The provincial government will spend $30 million to celebrate the 150th anniversary of British Columbia’s entry into Canadian Confederation.
This funding was announced in the 2021 BC budget today, which will go towards supporting one-time initiatives from 2021 to 2022 that acknowledge reconciliation and learning, diversity and inclusion, and “resiliency for the next 150 years.”
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“Investments will raise cultural awareness, recognize the diversity that contributes to B.C.’s vibrant social and economic fabric, and support resiliency and recovery across the province to mark this milestone,” reads the budget document.
More details on BC 150+, the name of the program, will be shared this summer, closer to the anniversary date of July 20.
Previously a British colony, BC became a province of Canada in 1871.
Given the pandemic’s trajectory within BC, the funding is unlikely to go towards major public events and celebrations this summer that draw large crowds.
If it were not for the pandemic, a significantly larger BC 150+ funding program would have been likely.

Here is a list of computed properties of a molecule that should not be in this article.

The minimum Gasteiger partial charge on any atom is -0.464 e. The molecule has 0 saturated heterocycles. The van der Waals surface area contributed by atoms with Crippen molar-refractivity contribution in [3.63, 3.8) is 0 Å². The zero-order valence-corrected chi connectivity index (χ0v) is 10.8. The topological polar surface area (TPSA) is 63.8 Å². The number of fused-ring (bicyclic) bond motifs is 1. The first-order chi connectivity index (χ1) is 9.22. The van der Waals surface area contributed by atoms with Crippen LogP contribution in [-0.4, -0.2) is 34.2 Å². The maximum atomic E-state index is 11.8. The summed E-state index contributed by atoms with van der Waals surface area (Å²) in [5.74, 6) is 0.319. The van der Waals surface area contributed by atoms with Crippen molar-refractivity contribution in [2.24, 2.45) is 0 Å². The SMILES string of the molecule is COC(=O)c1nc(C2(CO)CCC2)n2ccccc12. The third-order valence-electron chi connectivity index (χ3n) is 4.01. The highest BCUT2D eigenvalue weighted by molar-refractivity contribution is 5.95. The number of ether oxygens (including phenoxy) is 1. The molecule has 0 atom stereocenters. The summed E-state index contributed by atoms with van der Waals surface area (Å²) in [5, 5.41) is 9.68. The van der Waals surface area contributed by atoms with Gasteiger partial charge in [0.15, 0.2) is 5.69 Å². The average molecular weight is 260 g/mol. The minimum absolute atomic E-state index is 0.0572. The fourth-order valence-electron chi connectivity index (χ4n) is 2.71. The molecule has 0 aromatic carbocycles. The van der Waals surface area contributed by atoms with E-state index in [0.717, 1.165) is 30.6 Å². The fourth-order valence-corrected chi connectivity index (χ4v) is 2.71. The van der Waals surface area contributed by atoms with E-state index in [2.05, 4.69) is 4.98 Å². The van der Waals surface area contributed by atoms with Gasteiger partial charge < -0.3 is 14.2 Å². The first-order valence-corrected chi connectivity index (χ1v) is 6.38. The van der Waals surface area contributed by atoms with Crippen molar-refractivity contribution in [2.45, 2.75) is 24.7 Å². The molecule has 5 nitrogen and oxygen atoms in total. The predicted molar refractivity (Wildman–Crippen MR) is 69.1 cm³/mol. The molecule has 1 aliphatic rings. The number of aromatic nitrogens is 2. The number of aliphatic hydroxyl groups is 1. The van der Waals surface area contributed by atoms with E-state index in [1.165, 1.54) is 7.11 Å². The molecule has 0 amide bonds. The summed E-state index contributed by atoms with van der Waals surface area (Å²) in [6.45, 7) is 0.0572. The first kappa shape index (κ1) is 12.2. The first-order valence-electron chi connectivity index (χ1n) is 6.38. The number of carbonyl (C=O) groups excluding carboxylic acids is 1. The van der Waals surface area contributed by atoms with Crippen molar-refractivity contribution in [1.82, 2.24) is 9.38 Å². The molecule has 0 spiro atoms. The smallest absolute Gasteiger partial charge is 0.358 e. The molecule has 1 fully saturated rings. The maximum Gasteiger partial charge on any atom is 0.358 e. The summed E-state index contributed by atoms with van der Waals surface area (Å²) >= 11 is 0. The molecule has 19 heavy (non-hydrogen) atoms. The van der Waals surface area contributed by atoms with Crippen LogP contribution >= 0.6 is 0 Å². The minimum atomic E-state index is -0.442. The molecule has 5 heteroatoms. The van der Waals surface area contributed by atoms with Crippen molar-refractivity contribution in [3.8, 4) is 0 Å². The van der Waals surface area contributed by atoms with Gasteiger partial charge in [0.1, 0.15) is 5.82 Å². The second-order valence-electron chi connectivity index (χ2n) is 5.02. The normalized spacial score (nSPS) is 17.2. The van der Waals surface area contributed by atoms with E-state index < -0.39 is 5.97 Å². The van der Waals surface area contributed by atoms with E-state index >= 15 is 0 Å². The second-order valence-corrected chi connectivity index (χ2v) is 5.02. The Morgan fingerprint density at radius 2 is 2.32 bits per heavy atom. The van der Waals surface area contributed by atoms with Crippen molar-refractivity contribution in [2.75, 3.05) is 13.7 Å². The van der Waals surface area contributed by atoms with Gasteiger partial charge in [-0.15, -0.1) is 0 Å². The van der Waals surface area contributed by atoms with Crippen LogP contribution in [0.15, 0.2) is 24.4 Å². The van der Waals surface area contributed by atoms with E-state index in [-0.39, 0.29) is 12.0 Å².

Extensive celebrations and initiatives were held for Canada’s 150th anniversary and Montreal’s 375th anniversary in 2017, and Vancouver’s 125th anniversary in 2011.
This is the province’s second “BC 150,” after the major celebrations and initiatives in 2008 that marked the 150th anniversary of the formation of BC as a colony.
For BC 150 in 2008, millions of dollars were spent to enhance existing events across the province — everything from small community events to large-scale events in Vancouver. The PNE and the Celebration of Light were some of the largest recipients for event funding.
That year, the Celebration of Light’s final night saw an eight-minute extension of its fireworks show to celebrate BC 150.
The provincial government also set aside another $150 million for the BC 150 Cultural Fund to provide long-term, stable funding for arts and culture. The largest investments from this fund were $9 million to restore and revitalize the Vancouver East Cultural Centre, now known as The Cultch, and $50 million towards the construction of the new facility for the Vancouver Art Gallery, which is still short of its fundraising goal.
In 1986, Vancouver’s staging of the Expo ’86 World’s Fair coincided with the city’s centennial.